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Vice President, Strategic Relations at Hamacher Resource Group, Inc., passionate about optimizing results across the retail supply chain.
Much has been written about leadership traits and styles. In fact, a Google search for the term “leadership” yields more than 2 billion results. And when you specify “authentic leadership,” you get more than 100 million results, including scholarly articles, lists of traits and articles containing how-to advice. Largely influenced by the events of the last 15 months, I elected to approach the topic from the standpoint of a commitment to authenticity.
Merriam-Webster dictionary defines trust as “assured reliance on the character, ability, strength, or truth of someone or something.” Seeing a direct correlation between trust and authenticity, I dug deeper, and I came to the conclusion that authenticity is judged by how you behave, how you communicate and how you serve your stakeholders and customers. At Hamacher Resource Group, our mission statement is “to serve as a trusted resource partner to our customers, our community and our co-workers.” If our actions do not support this statement, then we become inauthentic.
I recently hosted an executive roundtable, and we identified these actions as necessary to demonstrate authenticity in leadership: sincerely showing empathy, being vulnerable, clearly communicating intentions and being consistent. Here’s my advice on how to get started.
Sincerely Show Empathy
As my late father often said, decisions must be viewed from all vantage points. Put yourself in the shoes of those who are affected by every decision you make. This helps you not only to understand the impact but also to determine the best way to communicate the reason for the action and the benefit to the organization. Such compassion begins with remaining in tune with each member of the organization.
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Showing empathy requires a keen sense of awareness. I believe the best way to achieve this is to listen to understand, not merely to hear.
Don’t Fear Vulnerability
In my experience, admitting weaknesses as a leader is one of the most effective ways to build trust. Prior to joining HRG nearly 30 years ago, I ran my own company focused on marketing, communications and advertising. It did not take me long to identify areas of vulnerability that unnoticed would have held my clients — and my personal growth — back. The key is recognizing gaps in your abilities and resources, and then surrounding yourself with a strong team that can help you overcome these limitations.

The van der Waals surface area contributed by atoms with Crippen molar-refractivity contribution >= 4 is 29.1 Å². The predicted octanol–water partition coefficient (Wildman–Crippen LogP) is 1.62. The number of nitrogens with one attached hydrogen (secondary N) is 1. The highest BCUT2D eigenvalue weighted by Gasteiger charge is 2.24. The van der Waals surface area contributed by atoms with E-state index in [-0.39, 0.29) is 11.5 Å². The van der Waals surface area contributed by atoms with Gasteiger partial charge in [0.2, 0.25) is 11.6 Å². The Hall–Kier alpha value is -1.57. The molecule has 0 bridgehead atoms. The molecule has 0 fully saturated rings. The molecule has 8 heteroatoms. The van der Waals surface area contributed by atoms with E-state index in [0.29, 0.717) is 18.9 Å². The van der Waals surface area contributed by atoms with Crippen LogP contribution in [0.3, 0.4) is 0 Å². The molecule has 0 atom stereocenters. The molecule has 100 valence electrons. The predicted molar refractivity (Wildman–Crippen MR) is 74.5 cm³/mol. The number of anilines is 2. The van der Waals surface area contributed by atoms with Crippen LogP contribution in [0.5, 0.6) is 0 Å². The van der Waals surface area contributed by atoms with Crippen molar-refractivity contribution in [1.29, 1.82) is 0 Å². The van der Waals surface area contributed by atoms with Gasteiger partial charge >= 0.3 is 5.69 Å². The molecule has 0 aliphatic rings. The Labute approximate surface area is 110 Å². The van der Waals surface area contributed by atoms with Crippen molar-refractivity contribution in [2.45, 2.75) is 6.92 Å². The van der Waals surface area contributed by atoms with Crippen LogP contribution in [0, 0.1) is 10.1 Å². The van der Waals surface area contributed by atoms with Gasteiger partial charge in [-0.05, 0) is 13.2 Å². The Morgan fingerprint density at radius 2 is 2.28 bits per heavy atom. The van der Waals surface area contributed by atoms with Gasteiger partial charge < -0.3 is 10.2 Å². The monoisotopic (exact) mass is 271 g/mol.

Clearly Communicate Intentions
Openly discussing why you’re making decisions and why you’re postponing others makes your intentions clear. During the pandemic, we were open with our associates about decisions regarding work-from-home policies, communication expectations and the health of the business, and they acknowledged our openness with gratitude. Such openness fostered an environment that was both supportive of individual needs and kept client projects on track.
Also, be transparent about your company’s financial footing, client feedback (good and bad) and the general state of the industry. This can pay dividends, especially during unprecedented circumstances like what happened in 2020.
Words alone rarely inspire trust — honoring your words is what matters most. Make sure your words are consistently backed up by actions, and trust will likely follow.
Although authentic actions are often imperfect, they are always honest. Simon Sinek wrote, “Great leaders don’t see themselves as great; they see themselves as human.” I believe this should be the basis for an authentic leader’s actions.
Forbes Agency Council is an invitation-only community for executives in successful public relations, media strategy, creative and advertising agencies. Do I qualify?
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Author: Dave Wendland, Forbes Councils Member